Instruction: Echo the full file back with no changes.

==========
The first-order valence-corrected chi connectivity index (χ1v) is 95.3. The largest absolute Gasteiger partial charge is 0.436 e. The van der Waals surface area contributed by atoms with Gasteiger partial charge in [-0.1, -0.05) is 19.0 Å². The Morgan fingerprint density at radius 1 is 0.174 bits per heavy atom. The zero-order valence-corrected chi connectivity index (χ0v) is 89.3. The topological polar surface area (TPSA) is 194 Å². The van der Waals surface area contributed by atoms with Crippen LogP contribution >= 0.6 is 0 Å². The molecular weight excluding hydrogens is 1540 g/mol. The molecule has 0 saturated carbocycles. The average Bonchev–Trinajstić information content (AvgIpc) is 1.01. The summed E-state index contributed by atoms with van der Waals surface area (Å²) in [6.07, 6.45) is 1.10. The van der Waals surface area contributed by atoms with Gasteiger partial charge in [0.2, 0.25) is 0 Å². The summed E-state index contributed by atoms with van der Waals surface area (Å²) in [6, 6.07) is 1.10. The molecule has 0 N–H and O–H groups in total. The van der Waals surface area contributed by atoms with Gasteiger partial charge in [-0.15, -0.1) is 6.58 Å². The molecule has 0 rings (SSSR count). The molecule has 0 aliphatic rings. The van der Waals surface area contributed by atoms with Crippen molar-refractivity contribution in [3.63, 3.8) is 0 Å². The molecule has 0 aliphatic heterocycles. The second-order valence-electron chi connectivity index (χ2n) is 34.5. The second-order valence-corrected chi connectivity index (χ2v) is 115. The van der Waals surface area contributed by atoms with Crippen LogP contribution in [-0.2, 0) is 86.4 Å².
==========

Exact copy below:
The first-order valence-corrected chi connectivity index (χ1v) is 95.3. The largest absolute Gasteiger partial charge is 0.436 e. The van der Waals surface area contributed by atoms with Gasteiger partial charge in [-0.1, -0.05) is 19.0 Å². The Morgan fingerprint density at radius 1 is 0.174 bits per heavy atom. The zero-order valence-corrected chi connectivity index (χ0v) is 89.3. The topological polar surface area (TPSA) is 194 Å². The van der Waals surface area contributed by atoms with Crippen LogP contribution >= 0.6 is 0 Å². The molecular weight excluding hydrogens is 1540 g/mol. The molecule has 0 saturated carbocycles. The average Bonchev–Trinajstić information content (AvgIpc) is 1.01. The summed E-state index contributed by atoms with van der Waals surface area (Å²) in [6.07, 6.45) is 1.10. The van der Waals surface area contributed by atoms with Gasteiger partial charge in [0.2, 0.25) is 0 Å². The summed E-state index contributed by atoms with van der Waals surface area (Å²) in [6, 6.07) is 1.10. The molecule has 0 N–H and O–H groups in total. The van der Waals surface area contributed by atoms with Gasteiger partial charge in [-0.15, -0.1) is 6.58 Å². The molecule has 0 rings (SSSR count). The molecule has 0 aliphatic rings. The van der Waals surface area contributed by atoms with Crippen molar-refractivity contribution in [3.63, 3.8) is 0 Å². The molecule has 0 aliphatic heterocycles. The second-order valence-electron chi connectivity index (χ2n) is 34.5. The second-order valence-corrected chi connectivity index (χ2v) is 115. The van der Waals surface area contributed by atoms with Crippen LogP contribution in [-0.2, 0) is 86.4 Å².